- from Presidency
Fighting for freedom is one thing, but knowing what to do with freedom is a different matter.
When the British surrendered at Yorktown, Virginia, in 1781, the 13 North American colonies had effectively won their independence. However, it was not clear what would happen next. Would each of the former colonies be independent? Would they choose to be loosely connected, or would they form a unified country with a strong central government? It took several years for these questions to be answered.
From 1781 to 1787, the 13 states formed a loose association, governed by a document called the Articles of Confederation. Although the individual states held most of the power, Congress passed laws on matters affecting all the states. But this arrangement had its problems. In 1789, a new document, called the Constitution, bound the 13 states into a “more perfect union.”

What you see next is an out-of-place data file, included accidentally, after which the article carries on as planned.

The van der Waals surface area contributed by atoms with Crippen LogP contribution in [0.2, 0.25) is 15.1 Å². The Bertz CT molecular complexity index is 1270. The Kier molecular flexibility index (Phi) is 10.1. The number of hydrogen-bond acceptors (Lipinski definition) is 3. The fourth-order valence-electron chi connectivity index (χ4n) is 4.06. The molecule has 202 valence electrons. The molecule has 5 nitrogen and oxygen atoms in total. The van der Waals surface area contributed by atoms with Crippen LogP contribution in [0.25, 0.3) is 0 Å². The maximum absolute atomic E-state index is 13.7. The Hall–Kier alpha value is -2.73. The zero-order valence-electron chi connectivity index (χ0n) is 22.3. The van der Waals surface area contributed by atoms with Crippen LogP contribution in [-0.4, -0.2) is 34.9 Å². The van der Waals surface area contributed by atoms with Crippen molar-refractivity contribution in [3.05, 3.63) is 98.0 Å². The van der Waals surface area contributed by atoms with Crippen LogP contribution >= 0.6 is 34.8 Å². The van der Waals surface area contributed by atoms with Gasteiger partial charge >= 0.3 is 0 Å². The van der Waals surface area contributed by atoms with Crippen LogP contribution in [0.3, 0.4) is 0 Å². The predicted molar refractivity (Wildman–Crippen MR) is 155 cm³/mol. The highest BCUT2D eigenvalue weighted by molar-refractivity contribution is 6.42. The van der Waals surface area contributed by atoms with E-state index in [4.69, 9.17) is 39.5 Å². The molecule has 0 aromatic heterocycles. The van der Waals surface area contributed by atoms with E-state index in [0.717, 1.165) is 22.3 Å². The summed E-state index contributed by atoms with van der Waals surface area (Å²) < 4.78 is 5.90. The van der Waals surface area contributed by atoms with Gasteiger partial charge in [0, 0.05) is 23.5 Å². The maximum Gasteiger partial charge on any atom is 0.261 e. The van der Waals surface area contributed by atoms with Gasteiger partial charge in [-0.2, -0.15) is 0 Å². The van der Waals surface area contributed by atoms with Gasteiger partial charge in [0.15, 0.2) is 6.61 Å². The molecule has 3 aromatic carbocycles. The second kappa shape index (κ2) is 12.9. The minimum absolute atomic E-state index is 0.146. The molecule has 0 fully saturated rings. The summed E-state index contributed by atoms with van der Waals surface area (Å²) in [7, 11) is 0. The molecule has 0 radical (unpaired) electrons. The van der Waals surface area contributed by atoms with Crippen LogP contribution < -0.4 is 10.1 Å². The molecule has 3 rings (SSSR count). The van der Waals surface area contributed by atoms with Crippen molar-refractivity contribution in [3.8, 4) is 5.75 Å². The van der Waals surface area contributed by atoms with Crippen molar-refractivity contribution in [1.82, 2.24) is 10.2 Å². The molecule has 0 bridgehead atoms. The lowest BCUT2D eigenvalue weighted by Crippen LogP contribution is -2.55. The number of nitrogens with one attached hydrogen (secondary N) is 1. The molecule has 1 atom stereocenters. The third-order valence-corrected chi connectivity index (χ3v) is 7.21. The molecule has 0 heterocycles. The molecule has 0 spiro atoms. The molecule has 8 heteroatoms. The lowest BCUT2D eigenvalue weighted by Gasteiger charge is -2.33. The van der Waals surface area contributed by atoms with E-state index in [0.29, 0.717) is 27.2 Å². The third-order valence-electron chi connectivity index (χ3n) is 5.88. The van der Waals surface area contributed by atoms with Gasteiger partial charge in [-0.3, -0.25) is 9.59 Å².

The Constitution provides for a government of three branches: executive, legislative, and judicial. The executive branch carries out the laws, the legislative branch (Congress) passes laws, and the judicial branch (the courts) decides if the laws are being carried out fairly. The president is the head of the executive branch, but—as you will discover—the president is much more.